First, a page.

From time to time, people ask me about the rolling hills in Sussex County I call home. I’d like to take a moment to tell you a little bit about Shale Hills Farm and just how much this land means to my family.
My father started Shale Hills Farm in 1961. He started planting Christmas trees on this land to stop erosion and what started as an environmentally friendly practice, turned into a great small business. When Dad died in 1977, it was passed down to the family and we decided to continue the farming operation. My brother Mike has the green thumb and he has farmed the land that we all inherited. Today, Shale Hills Christmas Tree Farm consists of 5 fields totaling 62 acres, 10 acres of which belong to me.
Mike is the backbone of Shale Hills Farm and because he puts all of the work into the farm, he alone makes an income from its operation. I don’t charge him rent or personally make a dime. Each year, Shale Hills Farm sells thousands of Christmas trees and hosts thousands of visitors looking for the perfect Christmas tree for their home.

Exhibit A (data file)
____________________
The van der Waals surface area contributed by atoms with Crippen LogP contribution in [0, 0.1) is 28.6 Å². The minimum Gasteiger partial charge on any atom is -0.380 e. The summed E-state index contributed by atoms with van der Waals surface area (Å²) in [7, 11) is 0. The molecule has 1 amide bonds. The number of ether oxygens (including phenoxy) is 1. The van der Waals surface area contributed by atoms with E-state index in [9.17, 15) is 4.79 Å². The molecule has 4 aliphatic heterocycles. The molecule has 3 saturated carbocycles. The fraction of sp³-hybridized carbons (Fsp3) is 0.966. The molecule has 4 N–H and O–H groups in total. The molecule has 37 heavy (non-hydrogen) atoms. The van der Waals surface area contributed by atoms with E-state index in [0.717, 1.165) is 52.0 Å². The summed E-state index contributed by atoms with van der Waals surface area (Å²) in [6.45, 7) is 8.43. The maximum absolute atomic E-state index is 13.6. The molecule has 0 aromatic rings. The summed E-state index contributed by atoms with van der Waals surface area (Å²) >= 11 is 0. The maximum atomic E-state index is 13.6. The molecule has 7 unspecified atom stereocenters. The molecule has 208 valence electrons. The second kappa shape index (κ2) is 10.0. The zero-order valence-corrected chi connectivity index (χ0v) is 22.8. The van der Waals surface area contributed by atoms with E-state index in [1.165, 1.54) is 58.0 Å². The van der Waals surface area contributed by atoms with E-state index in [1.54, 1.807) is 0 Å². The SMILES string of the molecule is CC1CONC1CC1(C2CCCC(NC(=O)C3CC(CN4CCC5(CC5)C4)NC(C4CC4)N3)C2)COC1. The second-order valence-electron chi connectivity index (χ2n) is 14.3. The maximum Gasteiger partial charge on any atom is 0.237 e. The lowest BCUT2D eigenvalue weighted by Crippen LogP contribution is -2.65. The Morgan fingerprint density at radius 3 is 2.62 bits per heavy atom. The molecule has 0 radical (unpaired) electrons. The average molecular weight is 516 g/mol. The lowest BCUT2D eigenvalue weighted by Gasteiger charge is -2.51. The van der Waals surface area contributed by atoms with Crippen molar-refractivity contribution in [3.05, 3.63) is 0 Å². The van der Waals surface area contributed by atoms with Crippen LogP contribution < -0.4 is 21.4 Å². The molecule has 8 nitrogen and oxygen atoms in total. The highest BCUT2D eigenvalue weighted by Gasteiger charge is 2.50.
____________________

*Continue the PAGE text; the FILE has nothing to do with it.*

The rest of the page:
My wife and I are raising our family on this land and we love walking through the rows and rows of Christmas trees. The Farmland Assessment Program has saved thousands of acres of land since it began in 1964, and without it, hundreds of farms like ours would be just a distant memory.
New Jersey farms have earned a much deserved reputation producing everything from award-winning trees to some of the freshest produce in America. Continuing this rich heritage throughout the Garden State is an important legacy for all of our children and grandchildren. To learn more about farmland assessment, click here.
Thanks for taking the time to read this letter and learn a little bit about Shale Hills Farm.